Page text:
5. Pix liquida and Pix solida.—Tar and Pitch.

Botanical name: 

1. Pix Liquida.—Vegetable Tar.

(Bitumen liquidum e ligno igne praeparatum, L.—Pix liquida, L. E. D.)

History.—This is the πίττα of Theophrastus, [Hist. Plant. lib. ix. cap. ii. and iii.] the πίσσα υγρά (liquid pitch), or κώνος of Dioscorides, [Lib. i. cap. xciv.] and the pix liquida of Pliny. [Hist. Nat. lib. xxiv. cap. 24, ed. Valp.]

Preparation.—Two kinds of tar are known in commerce; namely, coal tar and wood tar. They are obtained in the destructive distillation—the first of coal, the second of wood.

Of wood tar there are two sorts: one procured in the northern parts of Europe and in America, from the waste of fir timber, and known in commerce as Stockholm tar, Archangel tar, American tar, &c.; the other obtained as a secondary product in the manufacture of pyroligneous acid and gunpowder charcoal. The former is the kind used in medicine. That which is procured from Pinus silvestris, in the northern parts of Europe, is considered to be much superior to American tar.

Fig. 282. Preparation of tar. The process now followed seems to be identical with that practised by the Macedonians, as described by Theophrastus. It is a kind of distillalio per descensum of the roots and other woody parts of old pines. As now carried on in Bothnia, it is thus described by Dr. Clarke: [Travels in Scandinavia, part iii. p. 251; see also Duhamel, Traité des Arbres.] "The situation most favourable to the process is in a forest near to a marsh or bog, because the roots of the fir, from which tar is principally extracted, are always most productive in such places. A conical cavity is then made in the ground (generally in the side of a bank or sloping hill); and the roots of the fir, together with logs and billets of the same, being neatly trussed in a stack of the same conical shape, are let into this cavity. The whole is then covered with turf, to prevent the volatile parts from being dissipated, which, by means of a heavy wooden mallet and wooden stamper, worked separately by two men, is beaten down, and rendered as firm as possible about the wood. The stick of billets is then kindled, and a slow combustion of the fir takes place, without flame, as in working charcoal. During this combustion the tar exudes, and a cast-iron pan being at the bottom of the funnel, with a spout which projects through the side of the bank, barrels are placed beneath this spout to collect the fluid as it comes away. As fast as the barrels are filled, they are bunged, and ready for immediate exportation.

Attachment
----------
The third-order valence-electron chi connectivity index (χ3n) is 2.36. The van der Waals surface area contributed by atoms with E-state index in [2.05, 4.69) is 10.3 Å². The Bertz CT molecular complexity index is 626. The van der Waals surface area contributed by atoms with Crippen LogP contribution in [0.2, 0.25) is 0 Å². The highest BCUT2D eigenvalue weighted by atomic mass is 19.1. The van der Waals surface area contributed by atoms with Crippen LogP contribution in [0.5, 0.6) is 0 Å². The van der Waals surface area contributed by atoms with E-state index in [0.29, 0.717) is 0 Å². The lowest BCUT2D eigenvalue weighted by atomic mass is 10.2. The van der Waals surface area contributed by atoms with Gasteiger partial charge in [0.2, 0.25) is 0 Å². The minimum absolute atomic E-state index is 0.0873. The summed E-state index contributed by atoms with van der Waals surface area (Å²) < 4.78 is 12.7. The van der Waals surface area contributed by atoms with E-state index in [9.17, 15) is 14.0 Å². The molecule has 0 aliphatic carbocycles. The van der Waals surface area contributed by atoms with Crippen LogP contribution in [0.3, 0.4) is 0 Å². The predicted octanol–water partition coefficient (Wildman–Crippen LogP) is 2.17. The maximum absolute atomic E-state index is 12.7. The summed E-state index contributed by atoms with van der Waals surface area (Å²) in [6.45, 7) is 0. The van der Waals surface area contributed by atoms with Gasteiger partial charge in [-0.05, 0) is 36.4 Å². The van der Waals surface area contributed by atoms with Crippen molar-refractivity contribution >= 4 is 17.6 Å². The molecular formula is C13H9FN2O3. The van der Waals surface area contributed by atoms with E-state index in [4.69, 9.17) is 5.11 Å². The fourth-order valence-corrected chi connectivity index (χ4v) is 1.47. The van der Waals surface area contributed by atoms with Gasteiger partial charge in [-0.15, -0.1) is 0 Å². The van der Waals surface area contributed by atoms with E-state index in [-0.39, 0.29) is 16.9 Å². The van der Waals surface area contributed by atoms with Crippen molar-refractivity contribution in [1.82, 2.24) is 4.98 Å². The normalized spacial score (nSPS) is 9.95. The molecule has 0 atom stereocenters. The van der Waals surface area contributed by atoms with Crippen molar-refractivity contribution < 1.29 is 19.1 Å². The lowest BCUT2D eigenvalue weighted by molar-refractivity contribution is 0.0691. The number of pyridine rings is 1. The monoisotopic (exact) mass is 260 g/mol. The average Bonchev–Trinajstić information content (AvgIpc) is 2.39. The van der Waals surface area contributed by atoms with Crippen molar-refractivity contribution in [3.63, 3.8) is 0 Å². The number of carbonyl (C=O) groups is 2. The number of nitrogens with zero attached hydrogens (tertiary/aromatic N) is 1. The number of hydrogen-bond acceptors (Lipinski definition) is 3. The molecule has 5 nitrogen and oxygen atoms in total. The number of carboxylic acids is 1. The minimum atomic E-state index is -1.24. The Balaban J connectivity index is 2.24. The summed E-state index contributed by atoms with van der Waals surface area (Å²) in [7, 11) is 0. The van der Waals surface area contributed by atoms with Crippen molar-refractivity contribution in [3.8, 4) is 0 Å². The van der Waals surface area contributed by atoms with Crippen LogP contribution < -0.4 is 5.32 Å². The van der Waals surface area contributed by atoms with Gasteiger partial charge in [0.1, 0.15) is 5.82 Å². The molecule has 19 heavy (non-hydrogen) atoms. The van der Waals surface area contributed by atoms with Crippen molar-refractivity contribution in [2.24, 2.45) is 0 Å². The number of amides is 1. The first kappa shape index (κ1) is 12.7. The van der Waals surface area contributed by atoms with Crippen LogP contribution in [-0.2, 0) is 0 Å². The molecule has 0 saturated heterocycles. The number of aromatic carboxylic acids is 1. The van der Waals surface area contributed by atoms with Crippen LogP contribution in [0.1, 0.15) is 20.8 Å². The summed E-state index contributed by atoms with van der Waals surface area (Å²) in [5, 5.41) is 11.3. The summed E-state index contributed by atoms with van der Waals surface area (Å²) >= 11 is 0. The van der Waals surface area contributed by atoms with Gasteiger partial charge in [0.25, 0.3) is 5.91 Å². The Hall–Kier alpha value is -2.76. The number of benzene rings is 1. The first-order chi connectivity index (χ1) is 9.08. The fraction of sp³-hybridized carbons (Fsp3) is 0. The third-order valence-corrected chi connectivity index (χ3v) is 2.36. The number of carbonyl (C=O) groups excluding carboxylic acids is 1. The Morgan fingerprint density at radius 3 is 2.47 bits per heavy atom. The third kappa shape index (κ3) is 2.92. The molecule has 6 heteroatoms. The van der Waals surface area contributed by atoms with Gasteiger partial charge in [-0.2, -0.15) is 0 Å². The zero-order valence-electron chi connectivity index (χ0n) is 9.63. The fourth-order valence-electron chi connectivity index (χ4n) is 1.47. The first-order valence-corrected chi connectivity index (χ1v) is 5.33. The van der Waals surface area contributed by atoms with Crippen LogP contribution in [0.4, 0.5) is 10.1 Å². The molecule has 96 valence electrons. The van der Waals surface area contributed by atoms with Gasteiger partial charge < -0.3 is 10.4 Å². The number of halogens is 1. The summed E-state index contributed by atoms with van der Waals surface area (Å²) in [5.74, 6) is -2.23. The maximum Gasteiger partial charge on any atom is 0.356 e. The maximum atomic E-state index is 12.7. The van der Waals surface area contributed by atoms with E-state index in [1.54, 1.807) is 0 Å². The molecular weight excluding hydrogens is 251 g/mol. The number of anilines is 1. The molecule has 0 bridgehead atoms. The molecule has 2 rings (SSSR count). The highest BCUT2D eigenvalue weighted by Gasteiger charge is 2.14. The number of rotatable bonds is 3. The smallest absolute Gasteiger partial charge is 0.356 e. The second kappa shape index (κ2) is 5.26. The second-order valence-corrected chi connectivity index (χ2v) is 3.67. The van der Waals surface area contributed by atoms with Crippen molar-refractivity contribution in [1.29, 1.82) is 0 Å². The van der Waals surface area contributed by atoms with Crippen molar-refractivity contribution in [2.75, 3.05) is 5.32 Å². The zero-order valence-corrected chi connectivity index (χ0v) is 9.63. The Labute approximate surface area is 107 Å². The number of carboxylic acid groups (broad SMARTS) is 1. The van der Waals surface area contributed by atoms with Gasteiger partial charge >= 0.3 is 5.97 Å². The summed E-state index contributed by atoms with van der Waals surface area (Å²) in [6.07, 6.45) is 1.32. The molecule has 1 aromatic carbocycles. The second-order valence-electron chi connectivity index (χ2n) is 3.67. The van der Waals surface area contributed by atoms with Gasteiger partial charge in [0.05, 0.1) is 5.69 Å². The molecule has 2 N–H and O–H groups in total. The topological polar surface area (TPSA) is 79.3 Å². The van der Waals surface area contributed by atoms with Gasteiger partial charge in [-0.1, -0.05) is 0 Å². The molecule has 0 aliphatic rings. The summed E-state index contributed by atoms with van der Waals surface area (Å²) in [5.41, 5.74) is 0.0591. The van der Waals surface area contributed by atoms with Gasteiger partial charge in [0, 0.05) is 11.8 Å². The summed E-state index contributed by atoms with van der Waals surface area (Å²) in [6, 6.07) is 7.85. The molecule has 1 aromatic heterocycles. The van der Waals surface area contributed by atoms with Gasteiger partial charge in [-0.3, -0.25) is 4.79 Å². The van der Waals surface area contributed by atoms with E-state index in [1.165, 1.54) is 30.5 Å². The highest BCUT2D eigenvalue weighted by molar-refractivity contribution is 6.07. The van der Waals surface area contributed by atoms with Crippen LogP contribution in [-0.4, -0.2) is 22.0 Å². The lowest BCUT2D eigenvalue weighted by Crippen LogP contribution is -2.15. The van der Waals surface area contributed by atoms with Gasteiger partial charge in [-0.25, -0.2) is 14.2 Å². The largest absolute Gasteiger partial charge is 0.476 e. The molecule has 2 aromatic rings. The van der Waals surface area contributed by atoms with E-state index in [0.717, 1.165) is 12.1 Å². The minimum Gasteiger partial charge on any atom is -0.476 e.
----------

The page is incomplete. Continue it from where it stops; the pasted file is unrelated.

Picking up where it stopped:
Wood-tar is also obtained as a secondary product, in the manufacture of acetic acid, by the dry distillation of wood.